I have been travelling in the US for the last week or so. It has been an interesting time for me as the experience of talking to people in America about what I do is vastly different from doing the same in the UK. To sum up, in the US people tend to first make an effort to understand what I am talking about, then ask how much? and how would you go about it technically? and what’s next? In the UK, it’s more like, hm, that’s fascinating, but… and start coming up with reasons why it’s not going to work or pointing out (correctly) that it’s going to be difficult to get paid for it.
When I set up the Big Blog Company, with Perry and David, I knew that the UK was way behind but saw it as potentially a lot more sophisticated market. With the experience of the last two years of banging the head against the wall and then going to the US, I expect to fall flat on my face any moment, as there is no wall. Go figure.
Yes, things are moving in the UK but, God, could they have been a lot further, if not for the resistance (relative to the US) to new approaches and lack of willingness to pay for knowledge. The Brits are scroungers when it comes to paying for expertise, they like to get things for free under the guise of deciding whether to buy or not. I wonder whether this is why decision making process takes six times longer than anywhere else in the developed world.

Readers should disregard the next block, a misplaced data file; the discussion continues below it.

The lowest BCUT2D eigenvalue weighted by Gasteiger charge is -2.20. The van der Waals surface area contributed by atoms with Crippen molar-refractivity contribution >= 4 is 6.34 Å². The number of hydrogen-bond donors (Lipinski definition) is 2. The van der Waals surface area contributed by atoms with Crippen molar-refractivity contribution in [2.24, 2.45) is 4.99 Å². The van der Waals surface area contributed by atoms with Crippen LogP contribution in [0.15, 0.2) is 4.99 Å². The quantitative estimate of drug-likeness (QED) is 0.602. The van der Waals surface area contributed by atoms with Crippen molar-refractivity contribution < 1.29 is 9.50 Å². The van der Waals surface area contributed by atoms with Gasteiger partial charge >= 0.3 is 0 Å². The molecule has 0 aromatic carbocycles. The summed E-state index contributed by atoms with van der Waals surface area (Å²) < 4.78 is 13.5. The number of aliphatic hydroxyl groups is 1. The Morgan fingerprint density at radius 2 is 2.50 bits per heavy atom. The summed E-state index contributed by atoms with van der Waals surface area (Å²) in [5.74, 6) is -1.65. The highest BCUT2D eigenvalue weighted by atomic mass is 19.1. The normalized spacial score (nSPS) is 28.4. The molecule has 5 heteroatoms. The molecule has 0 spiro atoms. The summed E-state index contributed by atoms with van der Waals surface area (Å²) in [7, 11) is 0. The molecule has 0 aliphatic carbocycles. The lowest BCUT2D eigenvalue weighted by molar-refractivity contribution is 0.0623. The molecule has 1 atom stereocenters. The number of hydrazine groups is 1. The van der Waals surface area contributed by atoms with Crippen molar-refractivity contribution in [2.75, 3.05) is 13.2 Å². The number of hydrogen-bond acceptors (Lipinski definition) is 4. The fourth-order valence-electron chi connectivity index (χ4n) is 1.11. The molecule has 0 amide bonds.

I am writing this in the States, about to get on the plane and by the time I get back, I’ll probably eat my own words. I know that there is much creativity in the UK and interesting things are and will be happening in my area of expertise. And the UK is where I have spent two years trying to get things moving, not only for blogging but for its wider applications. It would be rewarding to start seeing some serious impact.